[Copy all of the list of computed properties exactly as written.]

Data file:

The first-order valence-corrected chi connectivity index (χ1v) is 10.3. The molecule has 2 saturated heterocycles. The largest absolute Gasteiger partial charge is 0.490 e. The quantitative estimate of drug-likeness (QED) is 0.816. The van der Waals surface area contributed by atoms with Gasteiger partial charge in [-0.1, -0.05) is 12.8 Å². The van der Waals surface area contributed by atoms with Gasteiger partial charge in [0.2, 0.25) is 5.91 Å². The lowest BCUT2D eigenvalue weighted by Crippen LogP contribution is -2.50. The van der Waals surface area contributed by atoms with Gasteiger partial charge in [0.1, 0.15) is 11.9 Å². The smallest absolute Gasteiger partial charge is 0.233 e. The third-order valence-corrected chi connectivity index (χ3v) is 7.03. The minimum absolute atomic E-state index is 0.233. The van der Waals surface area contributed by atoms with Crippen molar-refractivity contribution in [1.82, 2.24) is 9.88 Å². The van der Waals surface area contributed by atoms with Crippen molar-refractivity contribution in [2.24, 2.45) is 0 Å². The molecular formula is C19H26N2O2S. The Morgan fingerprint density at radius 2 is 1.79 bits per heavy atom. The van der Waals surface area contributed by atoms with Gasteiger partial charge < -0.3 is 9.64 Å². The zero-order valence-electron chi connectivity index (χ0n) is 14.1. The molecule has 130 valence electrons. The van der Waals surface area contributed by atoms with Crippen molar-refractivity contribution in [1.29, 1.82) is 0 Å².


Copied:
The first-order valence-corrected chi connectivity index (χ1v) is 10.3. The molecule has 2 saturated heterocycles. The largest absolute Gasteiger partial charge is 0.490 e. The quantitative estimate of drug-likeness (QED) is 0.816. The van der Waals surface area contributed by atoms with Gasteiger partial charge in [-0.1, -0.05) is 12.8 Å². The van der Waals surface area contributed by atoms with Gasteiger partial charge in [0.2, 0.25) is 5.91 Å². The lowest BCUT2D eigenvalue weighted by Crippen LogP contribution is -2.50. The van der Waals surface area contributed by atoms with Gasteiger partial charge in [0.1, 0.15) is 11.9 Å². The smallest absolute Gasteiger partial charge is 0.233 e. The third-order valence-corrected chi connectivity index (χ3v) is 7.03. The minimum absolute atomic E-state index is 0.233. The van der Waals surface area contributed by atoms with Crippen molar-refractivity contribution in [1.82, 2.24) is 9.88 Å². The van der Waals surface area contributed by atoms with Crippen molar-refractivity contribution in [2.24, 2.45) is 0 Å². The molecular formula is C19H26N2O2S. The Morgan fingerprint density at radius 2 is 1.79 bits per heavy atom. The van der Waals surface area contributed by atoms with Gasteiger partial charge < -0.3 is 9.64 Å². The zero-order valence-electron chi connectivity index (χ0n) is 14.1. The molecule has 130 valence electrons. The van der Waals surface area contributed by atoms with Crippen molar-refractivity contribution in [1.29, 1.82) is 0 Å².